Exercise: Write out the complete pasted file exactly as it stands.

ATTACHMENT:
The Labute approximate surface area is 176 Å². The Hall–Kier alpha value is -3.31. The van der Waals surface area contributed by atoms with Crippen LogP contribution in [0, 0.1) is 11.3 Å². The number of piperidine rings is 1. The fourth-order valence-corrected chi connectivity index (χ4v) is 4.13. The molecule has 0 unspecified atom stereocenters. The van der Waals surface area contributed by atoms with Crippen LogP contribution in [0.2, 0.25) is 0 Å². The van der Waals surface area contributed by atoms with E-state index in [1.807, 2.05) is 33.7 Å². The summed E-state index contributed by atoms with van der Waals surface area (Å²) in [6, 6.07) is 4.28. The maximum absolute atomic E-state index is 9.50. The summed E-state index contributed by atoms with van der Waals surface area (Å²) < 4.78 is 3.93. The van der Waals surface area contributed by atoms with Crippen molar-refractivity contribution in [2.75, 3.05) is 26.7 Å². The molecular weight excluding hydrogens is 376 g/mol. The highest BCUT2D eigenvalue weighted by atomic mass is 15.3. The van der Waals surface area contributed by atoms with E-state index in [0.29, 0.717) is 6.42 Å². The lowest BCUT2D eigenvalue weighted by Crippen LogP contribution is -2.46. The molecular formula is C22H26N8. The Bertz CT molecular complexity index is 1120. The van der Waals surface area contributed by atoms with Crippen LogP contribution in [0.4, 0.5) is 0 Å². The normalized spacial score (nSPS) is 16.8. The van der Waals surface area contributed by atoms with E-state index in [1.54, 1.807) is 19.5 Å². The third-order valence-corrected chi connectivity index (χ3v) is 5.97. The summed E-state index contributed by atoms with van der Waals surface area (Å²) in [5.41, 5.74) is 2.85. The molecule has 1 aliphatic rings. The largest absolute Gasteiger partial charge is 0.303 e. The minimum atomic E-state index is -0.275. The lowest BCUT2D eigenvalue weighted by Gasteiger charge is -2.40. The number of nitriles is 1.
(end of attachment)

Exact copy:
The Labute approximate surface area is 176 Å². The Hall–Kier alpha value is -3.31. The van der Waals surface area contributed by atoms with Crippen LogP contribution in [0, 0.1) is 11.3 Å². The number of piperidine rings is 1. The fourth-order valence-corrected chi connectivity index (χ4v) is 4.13. The molecule has 0 unspecified atom stereocenters. The van der Waals surface area contributed by atoms with Crippen LogP contribution in [0.2, 0.25) is 0 Å². The van der Waals surface area contributed by atoms with E-state index in [1.807, 2.05) is 33.7 Å². The summed E-state index contributed by atoms with van der Waals surface area (Å²) in [6, 6.07) is 4.28. The maximum absolute atomic E-state index is 9.50. The summed E-state index contributed by atoms with van der Waals surface area (Å²) < 4.78 is 3.93. The van der Waals surface area contributed by atoms with Crippen molar-refractivity contribution in [2.75, 3.05) is 26.7 Å². The molecular weight excluding hydrogens is 376 g/mol. The highest BCUT2D eigenvalue weighted by atomic mass is 15.3. The van der Waals surface area contributed by atoms with E-state index in [0.29, 0.717) is 6.42 Å². The lowest BCUT2D eigenvalue weighted by Crippen LogP contribution is -2.46. The molecular formula is C22H26N8. The Bertz CT molecular complexity index is 1120. The van der Waals surface area contributed by atoms with Crippen LogP contribution in [0.4, 0.5) is 0 Å². The normalized spacial score (nSPS) is 16.8. The van der Waals surface area contributed by atoms with E-state index in [1.54, 1.807) is 19.5 Å². The third-order valence-corrected chi connectivity index (χ3v) is 5.97. The summed E-state index contributed by atoms with van der Waals surface area (Å²) in [5.41, 5.74) is 2.85. The molecule has 1 aliphatic rings. The largest absolute Gasteiger partial charge is 0.303 e. The minimum atomic E-state index is -0.275. The lowest BCUT2D eigenvalue weighted by Gasteiger charge is -2.40. The number of nitriles is 1.